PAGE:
Get in touch to see how PdM can significantly cut your maintenance costs and improve the performance of your production line.


Asset Performance Management in Food & Beverages Manufacturing

Asset Performance Management in Food & Beverage Manufacturing

The cost of maintenance is a common pain point amongst food and beverage manufacturers, and for manufacturers in the process industries at large.

Partial digitization has enabled manufacturers to marginally improve operations, but many factories and plants are still battling with costly maintenance and unsatisfactory OEE levels, often below 65%.

With the advent of Industry 4.0, food and beverage manufacturers now have the opportunity to make continuous improvements to maintenance activities that affect the bottom line.

The missing part of the puzzle:

Strategy.

The elements of an industrial IoT system - sensors, gateway devices, edge and cloud computing, connectivity protocols - are all implemented to gather and organize data.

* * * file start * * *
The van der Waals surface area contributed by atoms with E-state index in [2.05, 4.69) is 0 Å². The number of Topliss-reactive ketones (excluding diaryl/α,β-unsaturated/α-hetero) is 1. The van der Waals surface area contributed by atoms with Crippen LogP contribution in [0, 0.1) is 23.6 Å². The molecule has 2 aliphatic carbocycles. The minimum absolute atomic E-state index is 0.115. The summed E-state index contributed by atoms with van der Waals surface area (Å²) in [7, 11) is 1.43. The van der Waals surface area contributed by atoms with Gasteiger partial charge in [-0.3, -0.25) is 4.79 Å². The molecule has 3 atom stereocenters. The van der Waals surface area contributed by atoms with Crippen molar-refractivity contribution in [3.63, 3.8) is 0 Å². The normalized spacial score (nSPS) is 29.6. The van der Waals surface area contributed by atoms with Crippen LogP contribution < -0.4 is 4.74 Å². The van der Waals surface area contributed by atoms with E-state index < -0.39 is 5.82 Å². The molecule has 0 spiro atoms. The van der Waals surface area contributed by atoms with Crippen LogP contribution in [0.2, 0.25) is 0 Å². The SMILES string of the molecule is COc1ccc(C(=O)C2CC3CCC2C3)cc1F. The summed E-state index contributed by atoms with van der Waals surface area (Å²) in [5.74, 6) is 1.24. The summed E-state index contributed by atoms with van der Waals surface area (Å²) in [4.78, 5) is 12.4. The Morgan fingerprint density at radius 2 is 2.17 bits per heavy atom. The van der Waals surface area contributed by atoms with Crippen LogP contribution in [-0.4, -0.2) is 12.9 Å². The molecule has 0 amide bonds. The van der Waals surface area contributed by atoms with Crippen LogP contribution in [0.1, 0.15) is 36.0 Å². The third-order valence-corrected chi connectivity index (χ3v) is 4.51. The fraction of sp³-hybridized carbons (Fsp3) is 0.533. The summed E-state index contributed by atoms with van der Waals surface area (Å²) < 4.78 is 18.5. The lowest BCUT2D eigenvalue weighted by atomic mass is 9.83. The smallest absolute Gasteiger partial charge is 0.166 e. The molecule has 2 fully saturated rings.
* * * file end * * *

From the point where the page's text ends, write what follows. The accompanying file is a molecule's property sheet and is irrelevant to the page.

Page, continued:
By applying machine learning algorithms to this data, manufacturers can gain new and tangible operational efficiencies, but this requires planning and the allocation of resources.

Enter Asset Performance Management.

What is Asset Performance Management?

The term “Asset Performance Management” (APM) refers to a strategic approach that employs dedicated software applications and tools to improve the availability and performance of physical manufacturing assets.

Assets may include equipment, production machines, and factory infrastructure systems.

APM has a number of benefits:

  • Reduction in unplanned downtime
  • Increase in the availability of critical assets
  • Cuts in maintenance costs
  • Improvements in maintenance efficiency
  • Reduced environmental, health and safety (EH&S) risks